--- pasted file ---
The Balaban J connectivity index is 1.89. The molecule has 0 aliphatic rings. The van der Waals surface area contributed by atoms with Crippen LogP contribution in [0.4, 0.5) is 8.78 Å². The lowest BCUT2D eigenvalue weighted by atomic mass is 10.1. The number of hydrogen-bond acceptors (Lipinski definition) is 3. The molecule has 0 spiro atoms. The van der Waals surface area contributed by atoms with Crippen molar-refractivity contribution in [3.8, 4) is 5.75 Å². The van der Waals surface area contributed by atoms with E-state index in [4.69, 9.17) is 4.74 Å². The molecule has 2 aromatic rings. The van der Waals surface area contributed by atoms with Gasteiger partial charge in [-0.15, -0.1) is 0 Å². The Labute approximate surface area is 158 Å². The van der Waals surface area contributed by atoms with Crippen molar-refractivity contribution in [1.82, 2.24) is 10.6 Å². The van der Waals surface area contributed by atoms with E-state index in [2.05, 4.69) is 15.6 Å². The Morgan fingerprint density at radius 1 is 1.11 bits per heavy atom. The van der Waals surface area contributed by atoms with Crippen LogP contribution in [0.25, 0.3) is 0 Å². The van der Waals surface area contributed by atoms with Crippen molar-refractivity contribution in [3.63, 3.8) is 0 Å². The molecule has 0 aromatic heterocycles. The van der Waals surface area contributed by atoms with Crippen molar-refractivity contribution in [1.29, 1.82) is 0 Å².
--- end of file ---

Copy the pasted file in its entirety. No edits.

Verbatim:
The Balaban J connectivity index is 1.89. The molecule has 0 aliphatic rings. The van der Waals surface area contributed by atoms with Crippen LogP contribution in [0.4, 0.5) is 8.78 Å². The lowest BCUT2D eigenvalue weighted by atomic mass is 10.1. The number of hydrogen-bond acceptors (Lipinski definition) is 3. The molecule has 0 spiro atoms. The van der Waals surface area contributed by atoms with Crippen molar-refractivity contribution in [3.8, 4) is 5.75 Å². The van der Waals surface area contributed by atoms with E-state index in [4.69, 9.17) is 4.74 Å². The molecule has 2 aromatic rings. The van der Waals surface area contributed by atoms with Gasteiger partial charge in [-0.15, -0.1) is 0 Å². The Labute approximate surface area is 158 Å². The van der Waals surface area contributed by atoms with Crippen molar-refractivity contribution in [1.82, 2.24) is 10.6 Å². The van der Waals surface area contributed by atoms with E-state index in [2.05, 4.69) is 15.6 Å². The Morgan fingerprint density at radius 1 is 1.11 bits per heavy atom. The van der Waals surface area contributed by atoms with Crippen LogP contribution in [0.25, 0.3) is 0 Å². The van der Waals surface area contributed by atoms with Crippen molar-refractivity contribution in [3.63, 3.8) is 0 Å². The molecule has 0 aromatic heterocycles. The van der Waals surface area contributed by atoms with Crippen molar-refractivity contribution in [1.29, 1.82) is 0 Å².